Silver Lake's Waugh to Lead Pro Golf Association of America

(Bloomberg) -- Seth Waugh, a senior adviser and managing director at Silver Lake, will lead the PGA of America as chief executive officer.

Waugh, who’s in the middle of a three-year term as an independent director for the golf organization, will take over as CEO on Sept. 24, it said Tuesday in a statement.

“Leaving Silver Lake has been the hardest decision of my career,” Waugh, who will remain a senior adviser at the technology-focused buyout firm, said in the statement.

His new role makes Waugh a top executive in a sport that’s declining in popularity across the country. The U.S. counted 23.8 million golfers last year, down from a peak of 30.6 million in 2003, according to the National Golf Foundation. The number of courses in the U.S. fell by 190 last year to 14,794.

Waugh spent 10 years as CEO of Deutsche Bank Americas, and also was non-executive chairman of Raymond James Financial’s Alex. Brown private-client services unit. Before his stint at Deutsche Bank, he was CEO of Quantitative Financial Strategies and spent 11 years in various leadership roles at Merrill Lynch & Co.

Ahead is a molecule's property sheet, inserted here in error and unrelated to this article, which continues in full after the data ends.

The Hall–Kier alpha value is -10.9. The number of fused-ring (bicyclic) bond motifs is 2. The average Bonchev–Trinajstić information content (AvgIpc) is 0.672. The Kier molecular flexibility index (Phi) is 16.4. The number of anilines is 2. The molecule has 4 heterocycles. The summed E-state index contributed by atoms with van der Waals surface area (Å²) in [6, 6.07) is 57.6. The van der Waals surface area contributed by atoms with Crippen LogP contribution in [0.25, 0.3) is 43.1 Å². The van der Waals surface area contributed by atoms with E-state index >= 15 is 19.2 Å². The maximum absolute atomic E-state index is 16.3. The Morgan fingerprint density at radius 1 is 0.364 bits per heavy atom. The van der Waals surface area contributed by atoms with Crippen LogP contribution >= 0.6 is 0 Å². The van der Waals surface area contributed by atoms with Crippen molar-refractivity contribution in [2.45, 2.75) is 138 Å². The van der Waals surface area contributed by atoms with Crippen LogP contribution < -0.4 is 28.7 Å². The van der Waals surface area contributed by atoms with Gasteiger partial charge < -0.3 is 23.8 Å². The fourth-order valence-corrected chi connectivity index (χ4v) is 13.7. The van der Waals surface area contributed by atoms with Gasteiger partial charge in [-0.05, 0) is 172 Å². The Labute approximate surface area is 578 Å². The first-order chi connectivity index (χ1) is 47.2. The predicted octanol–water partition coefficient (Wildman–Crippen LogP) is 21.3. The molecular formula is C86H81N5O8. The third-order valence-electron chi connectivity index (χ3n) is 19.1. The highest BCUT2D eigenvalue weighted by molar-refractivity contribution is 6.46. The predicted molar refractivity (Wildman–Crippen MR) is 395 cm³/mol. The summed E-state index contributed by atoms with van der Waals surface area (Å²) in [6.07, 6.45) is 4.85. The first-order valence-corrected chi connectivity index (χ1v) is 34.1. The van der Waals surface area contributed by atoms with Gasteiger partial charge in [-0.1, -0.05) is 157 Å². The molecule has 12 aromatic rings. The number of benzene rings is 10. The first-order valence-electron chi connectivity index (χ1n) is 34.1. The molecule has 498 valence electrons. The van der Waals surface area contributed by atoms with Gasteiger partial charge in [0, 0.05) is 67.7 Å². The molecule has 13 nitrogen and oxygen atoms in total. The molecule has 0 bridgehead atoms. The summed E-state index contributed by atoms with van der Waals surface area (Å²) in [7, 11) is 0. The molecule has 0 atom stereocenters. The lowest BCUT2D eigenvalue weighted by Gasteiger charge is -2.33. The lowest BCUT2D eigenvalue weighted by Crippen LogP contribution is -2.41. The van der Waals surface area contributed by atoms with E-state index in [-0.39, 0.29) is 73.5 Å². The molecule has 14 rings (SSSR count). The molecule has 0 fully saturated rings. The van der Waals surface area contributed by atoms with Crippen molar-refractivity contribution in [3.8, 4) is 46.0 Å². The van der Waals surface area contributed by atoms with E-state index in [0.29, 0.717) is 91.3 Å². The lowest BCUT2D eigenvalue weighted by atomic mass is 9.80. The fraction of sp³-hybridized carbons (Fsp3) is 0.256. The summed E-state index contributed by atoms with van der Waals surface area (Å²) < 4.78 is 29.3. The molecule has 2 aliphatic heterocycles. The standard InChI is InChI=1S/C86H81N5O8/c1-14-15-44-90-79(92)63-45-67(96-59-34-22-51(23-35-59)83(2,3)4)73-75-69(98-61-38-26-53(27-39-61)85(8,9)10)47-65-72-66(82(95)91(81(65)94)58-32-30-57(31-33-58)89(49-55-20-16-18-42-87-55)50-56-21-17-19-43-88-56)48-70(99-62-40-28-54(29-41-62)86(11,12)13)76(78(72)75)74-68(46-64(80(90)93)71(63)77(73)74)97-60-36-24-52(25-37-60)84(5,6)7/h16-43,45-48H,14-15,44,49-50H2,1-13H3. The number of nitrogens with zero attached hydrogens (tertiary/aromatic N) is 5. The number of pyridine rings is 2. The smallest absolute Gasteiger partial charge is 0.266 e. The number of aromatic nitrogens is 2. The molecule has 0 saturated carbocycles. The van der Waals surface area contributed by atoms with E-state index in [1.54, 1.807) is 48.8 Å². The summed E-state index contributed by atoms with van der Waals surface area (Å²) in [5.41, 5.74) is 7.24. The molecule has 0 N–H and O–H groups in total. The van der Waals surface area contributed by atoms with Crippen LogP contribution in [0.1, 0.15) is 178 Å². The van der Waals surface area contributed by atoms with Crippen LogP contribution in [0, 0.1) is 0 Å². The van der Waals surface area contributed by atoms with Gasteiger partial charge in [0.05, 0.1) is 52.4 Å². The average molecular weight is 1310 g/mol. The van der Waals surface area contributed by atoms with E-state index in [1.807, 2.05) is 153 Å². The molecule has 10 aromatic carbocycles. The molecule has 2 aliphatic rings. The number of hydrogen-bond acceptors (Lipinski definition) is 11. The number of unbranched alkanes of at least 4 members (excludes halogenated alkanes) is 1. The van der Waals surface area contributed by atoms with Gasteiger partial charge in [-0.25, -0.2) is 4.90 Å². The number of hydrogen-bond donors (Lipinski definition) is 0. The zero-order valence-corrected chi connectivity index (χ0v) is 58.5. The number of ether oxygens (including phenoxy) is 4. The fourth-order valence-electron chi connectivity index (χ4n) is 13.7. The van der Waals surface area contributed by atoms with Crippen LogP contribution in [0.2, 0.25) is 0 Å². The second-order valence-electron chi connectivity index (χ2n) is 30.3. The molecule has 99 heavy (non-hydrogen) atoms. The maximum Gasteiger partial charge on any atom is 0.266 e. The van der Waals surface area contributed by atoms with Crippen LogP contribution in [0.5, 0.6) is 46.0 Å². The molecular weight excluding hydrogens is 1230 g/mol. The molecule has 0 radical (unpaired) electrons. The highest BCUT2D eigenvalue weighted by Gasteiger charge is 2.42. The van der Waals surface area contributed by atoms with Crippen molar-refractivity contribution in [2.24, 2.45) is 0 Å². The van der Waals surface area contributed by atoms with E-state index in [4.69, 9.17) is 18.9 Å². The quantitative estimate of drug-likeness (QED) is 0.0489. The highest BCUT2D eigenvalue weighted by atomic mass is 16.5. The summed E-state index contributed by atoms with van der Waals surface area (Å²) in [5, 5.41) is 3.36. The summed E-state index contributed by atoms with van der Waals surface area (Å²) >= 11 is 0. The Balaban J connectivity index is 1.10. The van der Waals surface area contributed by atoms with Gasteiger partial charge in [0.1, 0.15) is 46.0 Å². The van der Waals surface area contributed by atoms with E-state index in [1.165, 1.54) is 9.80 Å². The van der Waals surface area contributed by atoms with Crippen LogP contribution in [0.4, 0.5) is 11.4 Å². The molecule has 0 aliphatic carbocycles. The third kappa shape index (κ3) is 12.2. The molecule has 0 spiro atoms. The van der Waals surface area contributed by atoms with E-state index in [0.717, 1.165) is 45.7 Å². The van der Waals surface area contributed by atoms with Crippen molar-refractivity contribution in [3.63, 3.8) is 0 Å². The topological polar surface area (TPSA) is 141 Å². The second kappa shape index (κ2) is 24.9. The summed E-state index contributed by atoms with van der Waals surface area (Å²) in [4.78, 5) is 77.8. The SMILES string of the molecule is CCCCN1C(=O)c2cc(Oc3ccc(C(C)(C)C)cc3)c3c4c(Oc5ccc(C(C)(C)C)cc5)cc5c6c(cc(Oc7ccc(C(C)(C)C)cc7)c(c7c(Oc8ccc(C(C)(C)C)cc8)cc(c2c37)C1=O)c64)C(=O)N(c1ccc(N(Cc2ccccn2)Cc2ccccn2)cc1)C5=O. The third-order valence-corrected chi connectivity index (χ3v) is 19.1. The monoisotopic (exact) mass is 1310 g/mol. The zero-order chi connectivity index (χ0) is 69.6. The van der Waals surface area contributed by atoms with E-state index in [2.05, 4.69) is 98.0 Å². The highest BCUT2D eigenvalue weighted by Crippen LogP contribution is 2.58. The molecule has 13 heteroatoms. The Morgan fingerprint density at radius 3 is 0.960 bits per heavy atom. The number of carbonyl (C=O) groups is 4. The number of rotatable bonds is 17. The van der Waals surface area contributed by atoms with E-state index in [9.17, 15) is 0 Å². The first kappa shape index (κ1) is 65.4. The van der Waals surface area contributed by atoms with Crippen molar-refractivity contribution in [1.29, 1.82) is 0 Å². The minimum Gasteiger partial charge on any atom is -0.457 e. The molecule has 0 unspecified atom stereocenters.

“We are gaining a leader who is respected across multiple industries for his vast strategic management experience and vision,” PGA President Paul Levy said in the statement.

McIlroy, Spieth

Waugh takes over as interest in professional golf remains heavily correlated to the performance of Tiger Woods, a 42-year-old with a bad back who’s gone winless on tour since 2013. Woods’s mini resurgence this year sparked a surge in TV ratings, with viewership for the final round of the PGA Championship -- which the PGA of America operates -- earlier this month up 69 percent from 2017. But it also highlighted how the next generation of young stars, like Rory McIlroy and Jordan Spieth, have been unable to move the needle like their predecessors.

The PGA of America is attempting to lure younger fans with digital and social-media offerings. When it comes to TV, golf’s audience skews oldest in sports. According to SportsBusiness Journal, the average age of television viewers for the PGA Tour -- a separate organization led by Commissioner Jay Monahan -- was 64 in 2016, up from 59 a decade earlier.

Golf betting generates an estimated $2.8 billion every year, and the PGA Tour was one of a handful of leagues that argued for a cut of all wagers placed on their events. In addition, the PGA Tour two years ago asked a handful of data companies to submit bids for the rights to package real-time data into feeds for gambling houses.

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